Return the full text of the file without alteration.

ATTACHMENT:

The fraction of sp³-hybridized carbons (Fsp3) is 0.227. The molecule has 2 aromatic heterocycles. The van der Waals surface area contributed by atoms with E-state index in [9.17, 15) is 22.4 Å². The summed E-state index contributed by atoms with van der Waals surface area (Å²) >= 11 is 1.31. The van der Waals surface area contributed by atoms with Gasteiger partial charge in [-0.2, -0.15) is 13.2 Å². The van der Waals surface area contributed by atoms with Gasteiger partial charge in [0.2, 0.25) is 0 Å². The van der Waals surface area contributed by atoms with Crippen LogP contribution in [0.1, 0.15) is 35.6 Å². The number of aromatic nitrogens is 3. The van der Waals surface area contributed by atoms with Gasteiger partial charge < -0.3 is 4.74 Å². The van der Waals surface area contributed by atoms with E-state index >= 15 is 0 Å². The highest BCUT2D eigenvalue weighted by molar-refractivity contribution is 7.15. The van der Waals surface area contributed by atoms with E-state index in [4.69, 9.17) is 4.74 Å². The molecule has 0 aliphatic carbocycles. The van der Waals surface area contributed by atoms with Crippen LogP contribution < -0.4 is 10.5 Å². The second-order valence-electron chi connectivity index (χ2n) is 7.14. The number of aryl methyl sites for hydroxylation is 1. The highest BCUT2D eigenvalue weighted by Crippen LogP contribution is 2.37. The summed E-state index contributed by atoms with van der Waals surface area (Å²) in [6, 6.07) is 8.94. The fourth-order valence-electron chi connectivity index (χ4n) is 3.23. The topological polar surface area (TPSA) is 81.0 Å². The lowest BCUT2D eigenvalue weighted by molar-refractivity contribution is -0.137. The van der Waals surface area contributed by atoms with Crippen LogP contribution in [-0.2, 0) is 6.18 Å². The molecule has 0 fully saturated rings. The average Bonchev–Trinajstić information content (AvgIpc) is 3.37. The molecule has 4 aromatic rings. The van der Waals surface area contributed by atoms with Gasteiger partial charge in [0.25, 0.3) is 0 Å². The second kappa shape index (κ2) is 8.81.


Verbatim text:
The fraction of sp³-hybridized carbons (Fsp3) is 0.227. The molecule has 2 aromatic heterocycles. The van der Waals surface area contributed by atoms with E-state index in [9.17, 15) is 22.4 Å². The summed E-state index contributed by atoms with van der Waals surface area (Å²) >= 11 is 1.31. The van der Waals surface area contributed by atoms with Gasteiger partial charge in [-0.2, -0.15) is 13.2 Å². The van der Waals surface area contributed by atoms with Gasteiger partial charge in [0.2, 0.25) is 0 Å². The van der Waals surface area contributed by atoms with Crippen LogP contribution in [0.1, 0.15) is 35.6 Å². The number of aromatic nitrogens is 3. The van der Waals surface area contributed by atoms with Gasteiger partial charge < -0.3 is 4.74 Å². The van der Waals surface area contributed by atoms with E-state index >= 15 is 0 Å². The highest BCUT2D eigenvalue weighted by molar-refractivity contribution is 7.15. The van der Waals surface area contributed by atoms with E-state index in [4.69, 9.17) is 4.74 Å². The molecule has 0 aliphatic carbocycles. The van der Waals surface area contributed by atoms with Crippen LogP contribution < -0.4 is 10.5 Å². The second-order valence-electron chi connectivity index (χ2n) is 7.14. The number of aryl methyl sites for hydroxylation is 1. The highest BCUT2D eigenvalue weighted by Crippen LogP contribution is 2.37. The summed E-state index contributed by atoms with van der Waals surface area (Å²) in [6, 6.07) is 8.94. The fourth-order valence-electron chi connectivity index (χ4n) is 3.23. The topological polar surface area (TPSA) is 81.0 Å². The lowest BCUT2D eigenvalue weighted by molar-refractivity contribution is -0.137. The van der Waals surface area contributed by atoms with Crippen LogP contribution in [-0.2, 0) is 6.18 Å². The molecule has 0 fully saturated rings. The average Bonchev–Trinajstić information content (AvgIpc) is 3.37. The molecule has 4 aromatic rings. The van der Waals surface area contributed by atoms with Gasteiger partial charge in [0.25, 0.3) is 0 Å². The second kappa shape index (κ2) is 8.81.